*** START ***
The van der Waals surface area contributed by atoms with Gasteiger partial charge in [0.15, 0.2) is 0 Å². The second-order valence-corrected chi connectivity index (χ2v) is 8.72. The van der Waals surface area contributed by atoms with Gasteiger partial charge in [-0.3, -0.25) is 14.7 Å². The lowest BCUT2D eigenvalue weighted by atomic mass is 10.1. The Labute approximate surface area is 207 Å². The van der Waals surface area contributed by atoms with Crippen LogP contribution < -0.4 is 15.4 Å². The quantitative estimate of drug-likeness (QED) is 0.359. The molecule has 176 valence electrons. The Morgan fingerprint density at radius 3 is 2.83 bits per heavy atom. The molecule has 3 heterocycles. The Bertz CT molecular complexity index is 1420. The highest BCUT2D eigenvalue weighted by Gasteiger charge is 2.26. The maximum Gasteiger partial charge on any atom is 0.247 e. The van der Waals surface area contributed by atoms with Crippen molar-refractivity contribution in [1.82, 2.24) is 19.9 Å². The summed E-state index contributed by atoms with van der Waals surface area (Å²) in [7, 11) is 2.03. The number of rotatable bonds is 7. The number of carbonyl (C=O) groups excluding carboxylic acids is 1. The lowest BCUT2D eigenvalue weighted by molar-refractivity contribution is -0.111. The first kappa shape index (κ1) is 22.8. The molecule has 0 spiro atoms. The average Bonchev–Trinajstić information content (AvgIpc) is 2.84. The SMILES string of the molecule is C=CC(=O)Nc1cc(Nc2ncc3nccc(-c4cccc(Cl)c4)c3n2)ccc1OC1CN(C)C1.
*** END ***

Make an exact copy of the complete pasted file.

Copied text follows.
The van der Waals surface area contributed by atoms with Gasteiger partial charge in [0.15, 0.2) is 0 Å². The second-order valence-corrected chi connectivity index (χ2v) is 8.72. The van der Waals surface area contributed by atoms with Gasteiger partial charge in [-0.3, -0.25) is 14.7 Å². The lowest BCUT2D eigenvalue weighted by atomic mass is 10.1. The Labute approximate surface area is 207 Å². The van der Waals surface area contributed by atoms with Crippen LogP contribution < -0.4 is 15.4 Å². The quantitative estimate of drug-likeness (QED) is 0.359. The molecule has 176 valence electrons. The Morgan fingerprint density at radius 3 is 2.83 bits per heavy atom. The molecule has 3 heterocycles. The Bertz CT molecular complexity index is 1420. The highest BCUT2D eigenvalue weighted by Gasteiger charge is 2.26. The maximum Gasteiger partial charge on any atom is 0.247 e. The van der Waals surface area contributed by atoms with Crippen molar-refractivity contribution in [1.82, 2.24) is 19.9 Å². The summed E-state index contributed by atoms with van der Waals surface area (Å²) in [7, 11) is 2.03. The number of rotatable bonds is 7. The number of carbonyl (C=O) groups excluding carboxylic acids is 1. The lowest BCUT2D eigenvalue weighted by molar-refractivity contribution is -0.111. The first kappa shape index (κ1) is 22.8. The molecule has 0 spiro atoms. The average Bonchev–Trinajstić information content (AvgIpc) is 2.84. The SMILES string of the molecule is C=CC(=O)Nc1cc(Nc2ncc3nccc(-c4cccc(Cl)c4)c3n2)ccc1OC1CN(C)C1.